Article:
During face-to-face interactions, consider posture and approach. If a project manager leads the meeting sitting behind a large desk, it puts a barrier between that person and the team. Likewise, standing while the rest of the team sits can create the sense that now isn't the time for peer-to-peer dialogue.

“Think of yourself as a team member before thinking of yourself as a leader,” says Daniela Tessler, partner, Odgers Berndtson Brazil, São Paulo, Brazil.

img

—Daniela Tessler, Odgers Berndtson Brazil, São Paulo, Brazil

Whether a conversation is one-on-one or with a group, Ms. Tessler encourages project managers who are trying to strengthen their empathy skills to pay attention to body language and tone of voice. “Those help you assess the hidden emotions behind what's being said.” Most of all, don't interrupt, she says, and, if possible, reserve judgment until after the conversation is over and there's been time to process.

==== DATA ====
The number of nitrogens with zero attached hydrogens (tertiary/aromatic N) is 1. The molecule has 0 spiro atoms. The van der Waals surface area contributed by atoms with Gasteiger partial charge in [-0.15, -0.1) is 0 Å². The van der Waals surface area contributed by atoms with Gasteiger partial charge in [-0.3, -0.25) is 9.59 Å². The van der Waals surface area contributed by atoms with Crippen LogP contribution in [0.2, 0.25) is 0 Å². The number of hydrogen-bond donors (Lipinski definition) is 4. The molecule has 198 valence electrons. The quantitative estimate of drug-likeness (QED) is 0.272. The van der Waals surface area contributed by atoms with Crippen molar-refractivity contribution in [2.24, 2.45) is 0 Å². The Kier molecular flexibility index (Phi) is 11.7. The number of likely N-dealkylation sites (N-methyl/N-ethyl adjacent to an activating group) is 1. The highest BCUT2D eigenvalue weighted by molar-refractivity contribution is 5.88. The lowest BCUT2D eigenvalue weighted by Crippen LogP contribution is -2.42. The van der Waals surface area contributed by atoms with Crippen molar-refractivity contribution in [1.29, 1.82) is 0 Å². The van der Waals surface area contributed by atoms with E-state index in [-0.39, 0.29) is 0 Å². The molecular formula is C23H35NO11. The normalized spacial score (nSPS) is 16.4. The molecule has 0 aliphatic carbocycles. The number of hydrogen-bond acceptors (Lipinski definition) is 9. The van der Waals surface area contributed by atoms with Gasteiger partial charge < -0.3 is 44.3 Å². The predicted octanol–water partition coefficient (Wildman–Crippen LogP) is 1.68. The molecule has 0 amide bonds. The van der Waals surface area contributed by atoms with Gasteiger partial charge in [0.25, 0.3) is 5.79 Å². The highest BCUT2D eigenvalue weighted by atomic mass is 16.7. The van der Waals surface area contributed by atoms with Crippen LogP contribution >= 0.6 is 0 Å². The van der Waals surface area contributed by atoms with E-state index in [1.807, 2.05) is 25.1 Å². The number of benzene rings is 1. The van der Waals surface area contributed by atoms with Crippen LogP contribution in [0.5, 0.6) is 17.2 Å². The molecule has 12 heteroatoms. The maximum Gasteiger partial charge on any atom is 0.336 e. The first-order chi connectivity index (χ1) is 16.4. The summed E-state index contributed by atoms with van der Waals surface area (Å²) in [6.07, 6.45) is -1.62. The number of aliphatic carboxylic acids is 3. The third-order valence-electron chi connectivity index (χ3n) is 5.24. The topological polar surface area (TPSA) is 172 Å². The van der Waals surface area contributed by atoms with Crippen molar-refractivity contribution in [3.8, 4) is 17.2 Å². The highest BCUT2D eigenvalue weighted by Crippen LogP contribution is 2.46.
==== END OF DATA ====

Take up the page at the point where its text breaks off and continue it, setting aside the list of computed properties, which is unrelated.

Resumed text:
SELLING THE SKILL

Ninety-one percent of CEOs believe empathy is directly related to a company's financial performance, according to the 2019 Businessolver State of Workplace Empathy study. That means project managers and program managers who can highlight empathy as one of their competencies may find themselves a top candidate for open positions.

Demonstrating empathy during the hiring process isn't as tough as it might first sound, says Mr. Ramcharan. Use your LinkedIn page and cover letter to call out how you've used empathy for professional wins the same way you would instances when you finished a project ahead of schedule and under budget, he says. Seek out reviews from former bosses and team members that specifically address situations where you used empathy to improve the work environment.